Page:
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Source: MIL-OSI Submissions

Source: Amnesty International Aotearoa New Zealand

The below can be attributed to Amnesty International Executive Director Meg de Ronde in relation to the Human Rights Commission report out today. 
“This report confirms our worst fears of a systemic failure in our detention system. Since the original seclusion and restraint report in 2017, individual cases have indicated disturbing and dehumanising treatment of people in prison and a culture of punishment over rehabilitation. This report confirms systemic issues that require a paradigm shift. It confirms a deeply disturbing increase in mechanical restraints and use of force, including pepper spray, and the overuse of segregation, particularly on Māori and Pacific peoples. It confirms that these practices are happening across the detention system.” 
“Minister Hon Kelvin Davis can no longer have confidence that Corrections isn’t breaking the law, and he can no longer say these are isolated incidents. We are concerned that Corrections’ previous response to reports of inhumane treatment in prisons has implicitly pitted prisoners against officers. This should not be about sides, but rather the wellbeing and dignity of all people working or living in our prisons. We recognise that prisons can be a highly stressful work environment. What we don’t accept is Corrections trying to escape responsibility for maintaining a deficient and punitive structure that is putting both people in prison and officers at risk.”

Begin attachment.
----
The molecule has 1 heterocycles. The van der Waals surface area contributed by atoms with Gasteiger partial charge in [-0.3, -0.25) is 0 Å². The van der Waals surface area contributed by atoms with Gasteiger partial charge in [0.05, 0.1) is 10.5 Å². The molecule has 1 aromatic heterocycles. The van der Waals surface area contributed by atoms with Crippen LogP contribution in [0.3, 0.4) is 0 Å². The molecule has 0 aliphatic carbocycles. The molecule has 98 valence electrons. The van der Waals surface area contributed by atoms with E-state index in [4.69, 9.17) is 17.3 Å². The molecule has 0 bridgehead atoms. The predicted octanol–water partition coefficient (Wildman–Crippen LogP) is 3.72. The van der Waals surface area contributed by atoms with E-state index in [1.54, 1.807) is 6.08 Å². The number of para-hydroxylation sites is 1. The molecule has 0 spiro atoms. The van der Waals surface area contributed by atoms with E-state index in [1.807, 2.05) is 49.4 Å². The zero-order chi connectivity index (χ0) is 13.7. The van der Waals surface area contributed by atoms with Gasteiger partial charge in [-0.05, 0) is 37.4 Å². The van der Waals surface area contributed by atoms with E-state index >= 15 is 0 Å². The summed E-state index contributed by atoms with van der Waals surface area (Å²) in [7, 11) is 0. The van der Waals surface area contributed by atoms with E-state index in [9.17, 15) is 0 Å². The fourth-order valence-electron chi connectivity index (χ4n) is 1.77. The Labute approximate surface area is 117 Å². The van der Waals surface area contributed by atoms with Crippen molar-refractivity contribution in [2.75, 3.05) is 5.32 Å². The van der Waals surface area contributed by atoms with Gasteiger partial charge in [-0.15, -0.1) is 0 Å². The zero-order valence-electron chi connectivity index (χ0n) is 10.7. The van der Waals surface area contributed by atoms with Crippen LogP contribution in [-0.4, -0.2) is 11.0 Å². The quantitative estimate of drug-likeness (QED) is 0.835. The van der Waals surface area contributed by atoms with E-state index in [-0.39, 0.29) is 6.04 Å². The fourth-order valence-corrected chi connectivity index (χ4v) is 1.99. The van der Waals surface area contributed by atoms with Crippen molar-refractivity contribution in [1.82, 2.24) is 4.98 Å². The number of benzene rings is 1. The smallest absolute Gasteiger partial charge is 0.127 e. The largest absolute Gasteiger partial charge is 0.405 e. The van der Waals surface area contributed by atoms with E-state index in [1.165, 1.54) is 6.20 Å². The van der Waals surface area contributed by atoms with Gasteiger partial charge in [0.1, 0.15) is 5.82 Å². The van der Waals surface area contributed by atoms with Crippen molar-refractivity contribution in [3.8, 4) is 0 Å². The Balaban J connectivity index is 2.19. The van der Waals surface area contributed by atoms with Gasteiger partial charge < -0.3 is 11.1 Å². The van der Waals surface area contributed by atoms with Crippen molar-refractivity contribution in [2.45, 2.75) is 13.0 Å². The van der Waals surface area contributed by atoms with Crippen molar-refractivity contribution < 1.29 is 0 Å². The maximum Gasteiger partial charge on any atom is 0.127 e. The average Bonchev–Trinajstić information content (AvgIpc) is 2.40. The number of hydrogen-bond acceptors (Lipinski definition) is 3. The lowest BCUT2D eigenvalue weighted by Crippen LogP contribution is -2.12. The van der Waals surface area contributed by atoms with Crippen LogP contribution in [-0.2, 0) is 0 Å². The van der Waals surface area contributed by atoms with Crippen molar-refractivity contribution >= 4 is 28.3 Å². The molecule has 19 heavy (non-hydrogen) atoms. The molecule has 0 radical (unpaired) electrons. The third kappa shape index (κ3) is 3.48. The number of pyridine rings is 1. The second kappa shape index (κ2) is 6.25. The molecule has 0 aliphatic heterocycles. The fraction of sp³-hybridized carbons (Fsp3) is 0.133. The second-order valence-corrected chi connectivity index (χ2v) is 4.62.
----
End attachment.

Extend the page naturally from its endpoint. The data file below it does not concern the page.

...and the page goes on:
“It’s time for full transparency from Corrections; we empower Corrections to hold people accountable when they break the law, but who is holding it accountable? It is why we are calling on the Minister to take both immediate action to end specific dehumanising practices, and to launch an inquiry into the state of our prison system. It is the Minister who has overall responsibility and the power to make positive change.”
“We thank the many organisations, academics, journalists and politicians for their care to persist with this issue despite these barriers. Today, on Human Rights Day, we call on the Minister to listen to these calls and take urgent action.” 

MIL OSI